A Thunderbirds F-16D crashed in June when it landed too fast, skidded off a wet runway and overturned in the grass, injuring the pilot, according to an Accident Investigation Board report released Friday.
The two-seater Fighting Falcon, from the Air Force Air Demonstration Squadron at Nellis Air Force Base’s 57th Wing in Nevada, was conducting a single-ship familiarization flight when the crash happened June 23 at the Dayton International Airport in Ohio. The $29 million fighter was destroyed.
The conditions were bad at the airport, with heavy rain, mist, and winds gusting to 20 knots, the report said. Visibility was at 1 1/2 miles.
The F-16 should have made the approach to the runway at 150 knots and slowed down to 138 knots by the time it touched down, the report said. Instead, the pilot, Capt. Erik Gonsalves, flew at more than 190 knots for the first 2,000 feet of the 10,901-foot runway, throttled down late, and touched down at 163 knots, well above the recommended speed.
The F-16 would have needed between 7,000 and 8,000 feet to stop on a wet runway, according to computer models, the report said. But Gonsalves touched down with 6,137 feet of runway left.
The poor weather caused Gonsalves to lose his situational awareness and substantially contributed to the crash, the report said. He missed his first landing approach because standing water on the canopy left him unable to see the runway. The water also blurred his heads-up display, or HUD, leaving it unusable on the first approach and forcing him to switch to only using his cockpit instruments.
He had the same problems with water on the canopy on the second and final approach, and was also dealing with crosswinds. This forced him to pay more attention on navigating to the runway, and less time on aircraft parameters such as airspeed, touchdown distance and stopping distance, which he misjudged. He had enough fuel to go to an alternate field, the report said, but did not.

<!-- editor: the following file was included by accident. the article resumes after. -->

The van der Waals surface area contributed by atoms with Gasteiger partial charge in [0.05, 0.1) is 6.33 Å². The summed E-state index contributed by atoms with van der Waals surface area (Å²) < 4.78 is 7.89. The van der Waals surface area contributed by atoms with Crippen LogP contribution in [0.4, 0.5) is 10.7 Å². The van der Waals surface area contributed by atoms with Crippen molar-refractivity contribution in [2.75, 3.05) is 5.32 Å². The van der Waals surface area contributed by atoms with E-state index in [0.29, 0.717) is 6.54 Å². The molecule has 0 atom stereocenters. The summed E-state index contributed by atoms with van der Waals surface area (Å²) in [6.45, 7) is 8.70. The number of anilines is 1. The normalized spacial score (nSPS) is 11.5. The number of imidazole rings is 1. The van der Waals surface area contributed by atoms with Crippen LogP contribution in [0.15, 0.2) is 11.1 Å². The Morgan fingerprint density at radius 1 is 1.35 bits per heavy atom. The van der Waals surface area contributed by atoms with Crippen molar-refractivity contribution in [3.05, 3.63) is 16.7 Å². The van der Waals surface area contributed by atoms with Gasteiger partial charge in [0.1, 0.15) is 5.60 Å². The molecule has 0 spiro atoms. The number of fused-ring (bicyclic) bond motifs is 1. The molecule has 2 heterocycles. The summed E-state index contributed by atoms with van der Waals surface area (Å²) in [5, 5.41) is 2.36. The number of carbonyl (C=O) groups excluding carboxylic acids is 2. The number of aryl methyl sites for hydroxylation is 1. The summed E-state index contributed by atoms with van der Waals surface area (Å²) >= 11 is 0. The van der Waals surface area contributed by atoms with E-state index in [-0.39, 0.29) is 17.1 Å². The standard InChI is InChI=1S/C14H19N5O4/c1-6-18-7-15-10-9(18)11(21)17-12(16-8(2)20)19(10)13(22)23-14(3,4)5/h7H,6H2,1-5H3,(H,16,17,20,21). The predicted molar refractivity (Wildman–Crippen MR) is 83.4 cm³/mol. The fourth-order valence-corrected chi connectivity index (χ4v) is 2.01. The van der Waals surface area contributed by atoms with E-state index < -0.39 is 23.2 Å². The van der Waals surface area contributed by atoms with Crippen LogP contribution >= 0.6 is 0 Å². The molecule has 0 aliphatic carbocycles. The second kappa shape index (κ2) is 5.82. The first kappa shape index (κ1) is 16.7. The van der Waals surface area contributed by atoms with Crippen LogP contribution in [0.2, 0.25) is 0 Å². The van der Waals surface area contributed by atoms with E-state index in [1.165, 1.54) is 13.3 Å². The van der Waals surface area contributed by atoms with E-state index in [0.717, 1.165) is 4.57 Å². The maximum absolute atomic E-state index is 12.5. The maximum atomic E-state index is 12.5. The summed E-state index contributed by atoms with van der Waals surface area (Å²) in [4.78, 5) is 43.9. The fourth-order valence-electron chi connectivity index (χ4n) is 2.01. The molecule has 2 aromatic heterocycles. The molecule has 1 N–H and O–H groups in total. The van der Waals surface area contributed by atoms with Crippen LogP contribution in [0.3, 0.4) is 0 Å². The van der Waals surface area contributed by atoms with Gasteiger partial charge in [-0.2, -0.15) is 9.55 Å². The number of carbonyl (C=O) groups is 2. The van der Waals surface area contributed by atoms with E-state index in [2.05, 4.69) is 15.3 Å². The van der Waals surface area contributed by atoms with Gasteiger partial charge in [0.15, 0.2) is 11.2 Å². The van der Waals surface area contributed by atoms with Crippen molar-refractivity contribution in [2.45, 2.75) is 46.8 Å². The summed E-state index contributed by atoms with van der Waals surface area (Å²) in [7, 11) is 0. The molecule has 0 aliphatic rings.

Gonsalves also did not follow the correct braking procedure, the report said. When landing on a wet runway, a pilot is supposed to maintain full aft stick, fully open the speedbrakes, and apply maximum wheel braking after the nosewheel is on the runway.
Instead, the report said the flight data showed Gonsalves unintentionally applied forward pressure on the stick beginning at 21 seconds, which slowed the deceleration and meant the plane needed more distance to stop. There was no data showing whether the speedbrakes were properly opened, though Gonsalves said he opened them before landing.
“Had the [pilot] applied proper braking procedures throughout the landing roll, the probability of the [plane] departing the overrun and overturning would have been reduced,” the report said.
After the plane skidded off the overrun, its nose landing gear collapsed and the right wing tip dug into the grass, flipping the plane over, the report said.
Gonsalves was injured in the crash, and the other crew member was uninjured. Air Combat Command said in an email that he is still traveling with the Thunderbirds team and narrating shows, but is not medically cleared to fly. Citing the Privacy Act, ACC would not say whether he is facing disciplinary action.
Stephen Losey covers Air Force leadership and personnel issues as the senior reporter for Air Force Times.